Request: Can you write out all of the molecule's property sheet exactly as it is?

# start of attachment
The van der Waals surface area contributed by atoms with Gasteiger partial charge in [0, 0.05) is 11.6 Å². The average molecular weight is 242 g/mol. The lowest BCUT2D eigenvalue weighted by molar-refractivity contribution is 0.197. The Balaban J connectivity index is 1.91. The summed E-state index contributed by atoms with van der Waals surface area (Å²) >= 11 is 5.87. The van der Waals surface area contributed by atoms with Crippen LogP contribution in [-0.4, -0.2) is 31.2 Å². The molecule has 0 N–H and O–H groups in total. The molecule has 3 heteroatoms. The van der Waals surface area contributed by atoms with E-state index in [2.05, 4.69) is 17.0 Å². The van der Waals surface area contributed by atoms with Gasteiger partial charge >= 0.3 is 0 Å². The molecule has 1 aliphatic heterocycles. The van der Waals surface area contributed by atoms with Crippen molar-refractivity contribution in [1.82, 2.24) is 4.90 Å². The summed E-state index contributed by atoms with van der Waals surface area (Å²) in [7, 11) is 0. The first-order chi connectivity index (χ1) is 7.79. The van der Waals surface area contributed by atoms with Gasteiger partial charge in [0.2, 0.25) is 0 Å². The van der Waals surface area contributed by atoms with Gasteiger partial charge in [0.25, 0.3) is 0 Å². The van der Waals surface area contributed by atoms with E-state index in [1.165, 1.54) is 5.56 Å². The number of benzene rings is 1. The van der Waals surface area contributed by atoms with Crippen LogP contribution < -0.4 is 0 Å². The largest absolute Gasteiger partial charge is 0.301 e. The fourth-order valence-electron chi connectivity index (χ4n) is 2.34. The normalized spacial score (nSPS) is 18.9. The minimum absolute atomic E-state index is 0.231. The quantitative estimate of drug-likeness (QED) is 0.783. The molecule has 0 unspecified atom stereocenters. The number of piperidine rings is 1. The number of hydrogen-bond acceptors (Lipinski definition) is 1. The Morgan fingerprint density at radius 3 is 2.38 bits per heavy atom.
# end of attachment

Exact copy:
The van der Waals surface area contributed by atoms with Gasteiger partial charge in [0, 0.05) is 11.6 Å². The average molecular weight is 242 g/mol. The lowest BCUT2D eigenvalue weighted by molar-refractivity contribution is 0.197. The Balaban J connectivity index is 1.91. The summed E-state index contributed by atoms with van der Waals surface area (Å²) >= 11 is 5.87. The van der Waals surface area contributed by atoms with Crippen LogP contribution in [-0.4, -0.2) is 31.2 Å². The molecule has 0 N–H and O–H groups in total. The molecule has 3 heteroatoms. The van der Waals surface area contributed by atoms with E-state index in [2.05, 4.69) is 17.0 Å². The van der Waals surface area contributed by atoms with Gasteiger partial charge >= 0.3 is 0 Å². The molecule has 1 aliphatic heterocycles. The van der Waals surface area contributed by atoms with Crippen molar-refractivity contribution in [1.82, 2.24) is 4.90 Å². The summed E-state index contributed by atoms with van der Waals surface area (Å²) in [7, 11) is 0. The first-order chi connectivity index (χ1) is 7.79. The van der Waals surface area contributed by atoms with Gasteiger partial charge in [0.2, 0.25) is 0 Å². The van der Waals surface area contributed by atoms with Gasteiger partial charge in [0.25, 0.3) is 0 Å². The van der Waals surface area contributed by atoms with E-state index in [1.165, 1.54) is 5.56 Å². The number of benzene rings is 1. The van der Waals surface area contributed by atoms with Crippen LogP contribution < -0.4 is 0 Å². The largest absolute Gasteiger partial charge is 0.301 e. The fourth-order valence-electron chi connectivity index (χ4n) is 2.34. The normalized spacial score (nSPS) is 18.9. The minimum absolute atomic E-state index is 0.231. The quantitative estimate of drug-likeness (QED) is 0.783. The molecule has 0 unspecified atom stereocenters. The number of piperidine rings is 1. The number of hydrogen-bond acceptors (Lipinski definition) is 1. The Morgan fingerprint density at radius 3 is 2.38 bits per heavy atom.